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  • Windows 10 Insider Preview Build 18875 (20H1) released to FAST & SKIP AHEAD rings

    Posted on April 10th, 2019 at 16:46 joep517 Comment on the AskWoody Lounge

    See Announcing Windows 10 Insider Preview Build 18875 for features, fixes, and known issues.

    NOTE: This build merges SKIP AHEAD back into FAST. So, both rings will receive the same builds going forward.

    What this means for 19H2 (the release due this fall) is anyone’s guess. All Microsoft has said is that more will be said about 19H2 “in the coming weeks”.

  • Mary Jo Foley: There’s a reason why MS is starting to test Win10 20H1 so early… and, no, it isn’t because they’re switching to annual releases

    Posted on February 28th, 2019 at 10:27 woody Comment on the AskWoody Lounge

    Crestfallen.

    Yesterday, Mary Jo Foley published a report relying on her sources inside Microsoft about the surprising “Skip ahead” testing of Win10 20H1 — the version that isn’t due out until a year from now.

    I had speculated that, maybe, somebody inside Microsoft had come to their senses, and they were using this as a way to move to once-a-year versions of Win10. Nope. At least, according to Foley’s sources:

    Some people wondered if this was a sign Microsoft might be moving to one Windows 10 feature update per year (nope).

    Crestfallen, I tell you. She has a plausible reason:

    The Windows team is close to finalizing Windows 10 19H1. If schedules had all aligned, the core OS team would already be well on its way to finishing the new core platform release (codenamed “Vanadium”), targeted for internal delivery by June 2019, which would be the base of the next Windows 10 release [version 19H2 or 1909]. But the timing just doesn’t work out. As a result, my contacts say, the new plan is for the core OS team to skip its internal June platform release and just focus on the December 2019 internal release (codenamed “Vibranium”) — which will be the basis for the Windows 10 20H1 release.

    Which makes me want to curl up and suck on my thumb.

    It seems that the Azure tail is now wagging the Win10 dog.

  • Win10 updating terminology is changing again – but this time maybe it’s tied to a major improvement

    Posted on February 14th, 2019 at 19:06 woody Comment on the AskWoody Lounge

    In retrospect, I’m not convinced the terminology change is tied to anything worthwhile.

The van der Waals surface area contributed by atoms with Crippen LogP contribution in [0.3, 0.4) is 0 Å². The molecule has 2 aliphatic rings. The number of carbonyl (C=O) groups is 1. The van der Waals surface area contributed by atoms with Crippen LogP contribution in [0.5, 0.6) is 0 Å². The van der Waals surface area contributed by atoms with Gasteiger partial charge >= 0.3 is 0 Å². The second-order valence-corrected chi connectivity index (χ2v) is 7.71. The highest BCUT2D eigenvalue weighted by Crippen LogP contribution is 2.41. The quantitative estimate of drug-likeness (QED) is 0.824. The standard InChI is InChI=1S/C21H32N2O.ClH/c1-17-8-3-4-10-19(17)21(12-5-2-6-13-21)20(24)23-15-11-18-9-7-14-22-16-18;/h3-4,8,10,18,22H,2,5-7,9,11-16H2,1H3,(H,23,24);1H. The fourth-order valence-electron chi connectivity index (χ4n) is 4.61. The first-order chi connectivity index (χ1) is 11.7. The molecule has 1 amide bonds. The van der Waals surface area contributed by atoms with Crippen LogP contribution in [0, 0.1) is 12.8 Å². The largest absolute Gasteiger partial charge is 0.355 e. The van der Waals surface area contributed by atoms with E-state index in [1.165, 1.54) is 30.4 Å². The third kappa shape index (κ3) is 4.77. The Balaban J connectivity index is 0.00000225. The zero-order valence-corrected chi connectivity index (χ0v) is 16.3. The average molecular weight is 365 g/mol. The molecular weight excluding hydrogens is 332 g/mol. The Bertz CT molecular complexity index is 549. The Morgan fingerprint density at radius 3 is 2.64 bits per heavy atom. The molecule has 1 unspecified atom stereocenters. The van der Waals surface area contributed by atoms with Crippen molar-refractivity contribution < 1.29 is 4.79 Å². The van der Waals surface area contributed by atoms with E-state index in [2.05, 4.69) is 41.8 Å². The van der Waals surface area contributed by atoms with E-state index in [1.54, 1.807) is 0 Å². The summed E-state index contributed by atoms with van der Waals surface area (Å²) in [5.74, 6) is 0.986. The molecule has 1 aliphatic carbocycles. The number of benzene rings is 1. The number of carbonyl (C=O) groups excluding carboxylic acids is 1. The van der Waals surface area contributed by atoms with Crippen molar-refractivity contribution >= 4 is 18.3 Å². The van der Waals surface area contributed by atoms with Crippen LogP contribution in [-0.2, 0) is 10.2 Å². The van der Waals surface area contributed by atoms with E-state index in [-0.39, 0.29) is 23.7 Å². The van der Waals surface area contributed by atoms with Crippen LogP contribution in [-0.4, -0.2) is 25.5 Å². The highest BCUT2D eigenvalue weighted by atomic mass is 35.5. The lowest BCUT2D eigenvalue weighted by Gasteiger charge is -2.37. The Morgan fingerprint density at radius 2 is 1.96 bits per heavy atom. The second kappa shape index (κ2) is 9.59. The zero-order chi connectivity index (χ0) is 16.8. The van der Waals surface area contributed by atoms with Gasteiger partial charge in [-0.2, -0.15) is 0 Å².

Details in Computerworld Woody on Windows.

    Here’s my earlier, rosier take…..

     

    ******************************************

    At least I have my fingers crossed.

    First, John Wilcox announced on the Windows IT Pro blog:

    IF YOU USE WINDOWS UPDATE FOR BUSINESS: Beginning with Windows 10, version 1903 (the next feature update for Windows 10), the Windows 10 release information page will no longer list SAC-T [Semi-Annual Channel Targeted] information for version 1903 and future feature updates. Instead, you will find a single entry for each new SAC release. In addition, if you are using Windows Update for Business, you will see new UI and behavior to reflect that there is only one release date for each SAC release. If you use System Center Configuration Manager, Windows Server Update Services (WSUS), or other management tools, there will now only be one feature update published to WSUS, and this will occur at the time of release.

    That’s a major change to the meaning of SAC-T. I’ve long used the promotion of a Win10 version to SAC (from SAC-T) as an indication that it may be ready, in a few months, to install. Wilcox shows a screenshot of the new Win10 version 1903 Windows Update Advanced options pane, and it’s substantially different from what we’re seeing now.

    Reason to be cynical – Oh gawd, they changed the terminology again.

    Reason to be hopeful – maybe this means that when a new Win10 version is released it’ll be, you know, tested.

    Combine that with more unexpected news. People in the Windows Insider Program Skip Ahead ring were expecting to start testing version 19H2 (for lack of a better term, probably destined to become Win10 version 1909). But earlier today, Microsoft released Skip Ahead build 18336. According to Dona Sarkar and Brandon LeBlanc:

    These builds are from the 20H1 development branch. Some things we are working on in 20H1 require a longer lead time. We will begin releasing 19H2 bits to Insiders later this spring after we get 19H1 nearly finished and ready; once 19H1 is “nearly finished and ready” we’ll also use the Release Preview ring for previews of drivers and quality updates on 19H1.

    Which is an incredibly convoluted way to run a beta program, unless….

    … unless the talk of 19H2 is a smokescreen, and Microsoft’s finally going to start releasing new versions of Win10 every year.

    Hey, a guy can hope.